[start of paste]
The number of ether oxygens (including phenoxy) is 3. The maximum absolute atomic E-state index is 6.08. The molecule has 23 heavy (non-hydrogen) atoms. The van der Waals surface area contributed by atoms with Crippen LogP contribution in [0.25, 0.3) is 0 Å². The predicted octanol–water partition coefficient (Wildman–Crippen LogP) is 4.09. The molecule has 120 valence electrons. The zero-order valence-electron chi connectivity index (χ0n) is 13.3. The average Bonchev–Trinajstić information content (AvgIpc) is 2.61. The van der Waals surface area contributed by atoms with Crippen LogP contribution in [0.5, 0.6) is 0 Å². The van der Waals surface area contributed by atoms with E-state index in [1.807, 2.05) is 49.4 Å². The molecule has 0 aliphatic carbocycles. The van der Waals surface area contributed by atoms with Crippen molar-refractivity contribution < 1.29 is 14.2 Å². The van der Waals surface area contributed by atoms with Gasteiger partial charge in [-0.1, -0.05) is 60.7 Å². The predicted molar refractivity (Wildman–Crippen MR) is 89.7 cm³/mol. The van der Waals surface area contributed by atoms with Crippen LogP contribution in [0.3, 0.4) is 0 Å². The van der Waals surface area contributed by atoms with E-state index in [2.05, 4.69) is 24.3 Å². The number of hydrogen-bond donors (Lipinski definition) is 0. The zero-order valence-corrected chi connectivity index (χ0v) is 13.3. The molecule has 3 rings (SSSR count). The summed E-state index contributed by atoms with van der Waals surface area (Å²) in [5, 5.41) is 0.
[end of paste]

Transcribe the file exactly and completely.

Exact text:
The number of ether oxygens (including phenoxy) is 3. The maximum absolute atomic E-state index is 6.08. The molecule has 23 heavy (non-hydrogen) atoms. The van der Waals surface area contributed by atoms with Crippen LogP contribution in [0.25, 0.3) is 0 Å². The predicted octanol–water partition coefficient (Wildman–Crippen LogP) is 4.09. The molecule has 120 valence electrons. The zero-order valence-electron chi connectivity index (χ0n) is 13.3. The average Bonchev–Trinajstić information content (AvgIpc) is 2.61. The van der Waals surface area contributed by atoms with Crippen LogP contribution in [0.5, 0.6) is 0 Å². The van der Waals surface area contributed by atoms with E-state index in [1.807, 2.05) is 49.4 Å². The molecule has 0 aliphatic carbocycles. The van der Waals surface area contributed by atoms with Crippen molar-refractivity contribution < 1.29 is 14.2 Å². The van der Waals surface area contributed by atoms with Gasteiger partial charge in [-0.1, -0.05) is 60.7 Å². The predicted molar refractivity (Wildman–Crippen MR) is 89.7 cm³/mol. The van der Waals surface area contributed by atoms with Crippen LogP contribution in [0.3, 0.4) is 0 Å². The van der Waals surface area contributed by atoms with E-state index in [2.05, 4.69) is 24.3 Å². The number of hydrogen-bond donors (Lipinski definition) is 0. The zero-order valence-corrected chi connectivity index (χ0v) is 13.3. The molecule has 3 rings (SSSR count). The summed E-state index contributed by atoms with van der Waals surface area (Å²) in [5, 5.41) is 0.